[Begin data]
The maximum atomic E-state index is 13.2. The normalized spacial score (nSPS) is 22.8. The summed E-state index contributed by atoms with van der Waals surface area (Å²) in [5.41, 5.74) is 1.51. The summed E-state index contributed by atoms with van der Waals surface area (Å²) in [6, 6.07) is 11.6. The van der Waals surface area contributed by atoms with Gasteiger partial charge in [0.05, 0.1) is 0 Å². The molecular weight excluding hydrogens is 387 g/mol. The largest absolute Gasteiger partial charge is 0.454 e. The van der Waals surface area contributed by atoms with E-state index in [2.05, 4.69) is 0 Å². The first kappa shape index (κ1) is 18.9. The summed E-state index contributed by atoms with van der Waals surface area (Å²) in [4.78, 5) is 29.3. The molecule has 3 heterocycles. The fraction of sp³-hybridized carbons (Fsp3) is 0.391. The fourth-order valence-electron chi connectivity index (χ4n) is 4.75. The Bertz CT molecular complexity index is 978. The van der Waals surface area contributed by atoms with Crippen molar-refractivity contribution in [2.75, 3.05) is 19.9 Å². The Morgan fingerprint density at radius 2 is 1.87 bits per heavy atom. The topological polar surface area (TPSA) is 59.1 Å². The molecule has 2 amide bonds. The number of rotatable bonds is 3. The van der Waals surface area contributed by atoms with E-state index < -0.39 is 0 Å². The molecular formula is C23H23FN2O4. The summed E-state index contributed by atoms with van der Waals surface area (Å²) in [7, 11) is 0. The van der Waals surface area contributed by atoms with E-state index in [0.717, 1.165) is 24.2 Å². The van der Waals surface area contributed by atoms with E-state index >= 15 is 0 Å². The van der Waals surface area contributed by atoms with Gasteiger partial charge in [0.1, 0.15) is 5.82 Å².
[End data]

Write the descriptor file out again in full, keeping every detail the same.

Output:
The maximum atomic E-state index is 13.2. The normalized spacial score (nSPS) is 22.8. The summed E-state index contributed by atoms with van der Waals surface area (Å²) in [5.41, 5.74) is 1.51. The summed E-state index contributed by atoms with van der Waals surface area (Å²) in [6, 6.07) is 11.6. The van der Waals surface area contributed by atoms with Gasteiger partial charge in [0.05, 0.1) is 0 Å². The molecular weight excluding hydrogens is 387 g/mol. The largest absolute Gasteiger partial charge is 0.454 e. The van der Waals surface area contributed by atoms with E-state index in [2.05, 4.69) is 0 Å². The first kappa shape index (κ1) is 18.9. The summed E-state index contributed by atoms with van der Waals surface area (Å²) in [4.78, 5) is 29.3. The molecule has 3 heterocycles. The fraction of sp³-hybridized carbons (Fsp3) is 0.391. The fourth-order valence-electron chi connectivity index (χ4n) is 4.75. The Bertz CT molecular complexity index is 978. The van der Waals surface area contributed by atoms with Crippen molar-refractivity contribution in [2.75, 3.05) is 19.9 Å². The Morgan fingerprint density at radius 2 is 1.87 bits per heavy atom. The topological polar surface area (TPSA) is 59.1 Å². The molecule has 2 amide bonds. The number of rotatable bonds is 3. The van der Waals surface area contributed by atoms with E-state index < -0.39 is 0 Å². The molecular formula is C23H23FN2O4. The summed E-state index contributed by atoms with van der Waals surface area (Å²) in [7, 11) is 0. The van der Waals surface area contributed by atoms with E-state index in [0.717, 1.165) is 24.2 Å². The van der Waals surface area contributed by atoms with E-state index >= 15 is 0 Å². The van der Waals surface area contributed by atoms with Gasteiger partial charge in [0.1, 0.15) is 5.82 Å².